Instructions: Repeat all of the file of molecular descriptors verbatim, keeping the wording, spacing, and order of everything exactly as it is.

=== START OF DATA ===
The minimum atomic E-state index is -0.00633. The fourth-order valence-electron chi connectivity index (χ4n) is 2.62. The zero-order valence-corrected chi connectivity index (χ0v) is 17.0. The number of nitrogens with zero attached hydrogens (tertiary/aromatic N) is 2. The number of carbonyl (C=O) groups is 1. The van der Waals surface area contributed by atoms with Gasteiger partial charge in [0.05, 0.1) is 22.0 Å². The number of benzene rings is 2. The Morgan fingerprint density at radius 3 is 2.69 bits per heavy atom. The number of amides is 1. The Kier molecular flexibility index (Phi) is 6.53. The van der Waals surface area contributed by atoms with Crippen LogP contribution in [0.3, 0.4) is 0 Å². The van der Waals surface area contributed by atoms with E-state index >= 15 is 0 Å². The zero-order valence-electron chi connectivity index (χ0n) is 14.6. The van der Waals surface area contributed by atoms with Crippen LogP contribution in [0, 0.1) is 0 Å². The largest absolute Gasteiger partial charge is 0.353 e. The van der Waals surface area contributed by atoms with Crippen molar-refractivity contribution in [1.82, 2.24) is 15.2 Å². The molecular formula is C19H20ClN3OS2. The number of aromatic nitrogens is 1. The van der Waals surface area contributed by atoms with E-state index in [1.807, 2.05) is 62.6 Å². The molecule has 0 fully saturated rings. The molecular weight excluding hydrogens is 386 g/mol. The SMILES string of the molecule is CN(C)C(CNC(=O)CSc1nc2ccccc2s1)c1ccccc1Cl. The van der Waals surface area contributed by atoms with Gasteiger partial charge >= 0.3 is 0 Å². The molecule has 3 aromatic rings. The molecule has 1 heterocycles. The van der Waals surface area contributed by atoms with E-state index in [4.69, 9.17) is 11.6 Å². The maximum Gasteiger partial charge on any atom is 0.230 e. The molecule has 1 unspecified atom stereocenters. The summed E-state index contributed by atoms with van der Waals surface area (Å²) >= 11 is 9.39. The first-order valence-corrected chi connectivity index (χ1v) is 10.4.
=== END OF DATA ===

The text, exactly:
The minimum atomic E-state index is -0.00633. The fourth-order valence-electron chi connectivity index (χ4n) is 2.62. The zero-order valence-corrected chi connectivity index (χ0v) is 17.0. The number of nitrogens with zero attached hydrogens (tertiary/aromatic N) is 2. The number of carbonyl (C=O) groups is 1. The van der Waals surface area contributed by atoms with Gasteiger partial charge in [0.05, 0.1) is 22.0 Å². The number of benzene rings is 2. The Morgan fingerprint density at radius 3 is 2.69 bits per heavy atom. The number of amides is 1. The Kier molecular flexibility index (Phi) is 6.53. The van der Waals surface area contributed by atoms with Crippen LogP contribution in [0.3, 0.4) is 0 Å². The van der Waals surface area contributed by atoms with E-state index >= 15 is 0 Å². The zero-order valence-electron chi connectivity index (χ0n) is 14.6. The van der Waals surface area contributed by atoms with Crippen LogP contribution in [0, 0.1) is 0 Å². The largest absolute Gasteiger partial charge is 0.353 e. The van der Waals surface area contributed by atoms with Crippen molar-refractivity contribution in [1.82, 2.24) is 15.2 Å². The molecular formula is C19H20ClN3OS2. The number of aromatic nitrogens is 1. The van der Waals surface area contributed by atoms with E-state index in [1.807, 2.05) is 62.6 Å². The molecule has 0 fully saturated rings. The molecular weight excluding hydrogens is 386 g/mol. The SMILES string of the molecule is CN(C)C(CNC(=O)CSc1nc2ccccc2s1)c1ccccc1Cl. The van der Waals surface area contributed by atoms with Gasteiger partial charge >= 0.3 is 0 Å². The molecule has 3 aromatic rings. The molecule has 1 heterocycles. The van der Waals surface area contributed by atoms with E-state index in [4.69, 9.17) is 11.6 Å². The maximum Gasteiger partial charge on any atom is 0.230 e. The molecule has 1 unspecified atom stereocenters. The summed E-state index contributed by atoms with van der Waals surface area (Å²) >= 11 is 9.39. The first-order valence-corrected chi connectivity index (χ1v) is 10.4.